## Wednesday, November 18, 2015

### Day 54: Tile Patterns with Figure 100 & Elimination (Bonus: Wheel of Theodorus)

Today's estimation was the dessert dish. It was surprisingly similar to the capacity of the soda can.

We reviewed how the last 2 days students made posters making connections between tile patterns, a table, a graph, and finally a rule. I reminded them that finding a rule is easier when you can see the figure number in the pattern and figure out what Figure 100 would look like. Today is day 1 of my favorite lessons, 4.1.2, tile patterns.

Students completed Figures 0 and 4 for four tile patterns, shaded the growth, and attempted diagrams at figure 100. They worked independently for 8 minutes and then with their groups for 10 minutes, then we had a whole class discussion and I selected students to share that probably wouldn't voluntarily.

When students discussed the growth of the tile patterns, I wanted them to improve the precision of their language. I asked them to use the word diagonal. I also asked what's the difference between column and rows? 7 kids in each class raised their hands, and said columns go up and down. I showed them how rows are like rowing a boat, you go side to side. Columns are like Roman architecture.

Tomorrow we will discuss the similarities and differences in the tile patterns, as well as fill out the tables and graph them on a properly scaled graph.

In accelerated, students were introduced to the elimination method to solve a system of equations. I needed to prompt some students what we do after we find out what x is (plug it in to solve for y). I asked some students if it mattered which equation you used (no). Then I said are you done when you found x and y? How do you properly write your solution? (A coordinate). I asked them why. They said it's a point of intersection between the two lines.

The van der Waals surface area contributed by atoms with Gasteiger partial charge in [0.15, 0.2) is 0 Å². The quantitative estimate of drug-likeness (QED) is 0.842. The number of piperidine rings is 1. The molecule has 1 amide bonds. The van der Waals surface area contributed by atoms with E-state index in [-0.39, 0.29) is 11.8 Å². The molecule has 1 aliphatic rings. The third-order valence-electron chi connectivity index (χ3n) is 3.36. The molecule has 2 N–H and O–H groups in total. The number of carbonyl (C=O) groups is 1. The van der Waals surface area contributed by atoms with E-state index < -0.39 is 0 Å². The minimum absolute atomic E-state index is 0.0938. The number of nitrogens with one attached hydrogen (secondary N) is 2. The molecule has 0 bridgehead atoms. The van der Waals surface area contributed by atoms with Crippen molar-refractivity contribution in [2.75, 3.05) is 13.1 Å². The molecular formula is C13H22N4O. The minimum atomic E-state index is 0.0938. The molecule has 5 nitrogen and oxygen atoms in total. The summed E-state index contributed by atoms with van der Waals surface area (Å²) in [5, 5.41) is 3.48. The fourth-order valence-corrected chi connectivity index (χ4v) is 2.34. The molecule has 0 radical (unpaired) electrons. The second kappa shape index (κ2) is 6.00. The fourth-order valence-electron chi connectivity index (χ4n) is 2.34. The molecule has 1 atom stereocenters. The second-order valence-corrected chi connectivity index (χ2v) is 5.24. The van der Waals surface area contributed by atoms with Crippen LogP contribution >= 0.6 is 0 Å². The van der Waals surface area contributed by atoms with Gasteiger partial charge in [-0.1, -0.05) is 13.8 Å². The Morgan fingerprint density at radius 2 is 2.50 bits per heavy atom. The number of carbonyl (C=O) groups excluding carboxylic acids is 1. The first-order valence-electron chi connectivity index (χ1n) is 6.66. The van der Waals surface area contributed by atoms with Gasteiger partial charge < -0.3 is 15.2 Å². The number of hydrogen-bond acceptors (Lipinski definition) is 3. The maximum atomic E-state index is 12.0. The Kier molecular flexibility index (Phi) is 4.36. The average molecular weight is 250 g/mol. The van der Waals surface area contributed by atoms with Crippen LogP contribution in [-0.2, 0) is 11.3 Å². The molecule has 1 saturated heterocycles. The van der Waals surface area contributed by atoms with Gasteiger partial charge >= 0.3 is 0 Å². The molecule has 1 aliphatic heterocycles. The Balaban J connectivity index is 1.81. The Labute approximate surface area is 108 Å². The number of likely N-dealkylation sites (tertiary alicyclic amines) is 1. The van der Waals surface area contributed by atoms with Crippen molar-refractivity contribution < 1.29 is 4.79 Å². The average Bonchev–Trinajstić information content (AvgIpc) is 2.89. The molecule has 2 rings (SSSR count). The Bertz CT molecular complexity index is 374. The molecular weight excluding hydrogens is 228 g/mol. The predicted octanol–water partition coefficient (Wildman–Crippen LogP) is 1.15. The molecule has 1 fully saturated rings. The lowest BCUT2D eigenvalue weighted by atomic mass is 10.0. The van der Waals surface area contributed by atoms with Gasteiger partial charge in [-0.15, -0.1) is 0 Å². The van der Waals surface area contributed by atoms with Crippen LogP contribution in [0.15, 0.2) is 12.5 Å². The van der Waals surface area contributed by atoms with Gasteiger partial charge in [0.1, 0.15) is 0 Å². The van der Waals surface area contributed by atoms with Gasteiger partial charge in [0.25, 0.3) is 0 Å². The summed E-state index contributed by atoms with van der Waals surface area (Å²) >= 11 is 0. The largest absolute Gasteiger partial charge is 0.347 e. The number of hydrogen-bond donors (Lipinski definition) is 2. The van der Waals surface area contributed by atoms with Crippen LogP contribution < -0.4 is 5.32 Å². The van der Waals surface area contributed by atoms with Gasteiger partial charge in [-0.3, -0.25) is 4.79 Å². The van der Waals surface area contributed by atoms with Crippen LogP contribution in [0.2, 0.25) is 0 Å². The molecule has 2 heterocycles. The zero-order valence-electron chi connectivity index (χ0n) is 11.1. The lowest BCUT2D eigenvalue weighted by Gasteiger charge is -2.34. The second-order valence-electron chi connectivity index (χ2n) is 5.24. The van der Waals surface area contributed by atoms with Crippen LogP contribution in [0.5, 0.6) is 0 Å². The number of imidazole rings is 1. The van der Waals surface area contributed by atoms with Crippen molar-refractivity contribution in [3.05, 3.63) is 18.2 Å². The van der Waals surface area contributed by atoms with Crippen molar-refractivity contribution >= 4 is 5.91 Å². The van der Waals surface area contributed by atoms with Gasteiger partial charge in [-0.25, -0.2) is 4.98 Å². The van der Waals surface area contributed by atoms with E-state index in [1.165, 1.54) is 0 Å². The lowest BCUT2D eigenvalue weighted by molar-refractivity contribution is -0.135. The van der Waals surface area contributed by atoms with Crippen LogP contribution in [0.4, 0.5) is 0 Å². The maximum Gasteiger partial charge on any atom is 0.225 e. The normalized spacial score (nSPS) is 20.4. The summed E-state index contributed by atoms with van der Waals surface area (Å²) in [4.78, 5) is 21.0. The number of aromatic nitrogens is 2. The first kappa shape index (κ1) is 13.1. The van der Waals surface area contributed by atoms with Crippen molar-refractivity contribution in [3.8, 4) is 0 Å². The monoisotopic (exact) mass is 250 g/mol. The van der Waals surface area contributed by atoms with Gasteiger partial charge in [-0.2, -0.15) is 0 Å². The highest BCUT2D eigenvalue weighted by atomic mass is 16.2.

Then I had Michael present his solution method for a problem with a fish catching competition where your given the weight of each fish and the total weight caught. Then it tells you that you gain 2 points for bass but lose a point for trout because they are endangered and the total points earned. He presented a complete solution and we gave him a 3 second clap. They also saw how they could multiply an equation by -1 so that when you add it terms would cancel out.

The students that were not on sojourn were assigned the Wheel of Theodorus from Yummy Math. Some of them turned out really awesome. I especially liked the psychedelic black and white spiral, the snails, and the ancient extinct animal that I forget what my student called.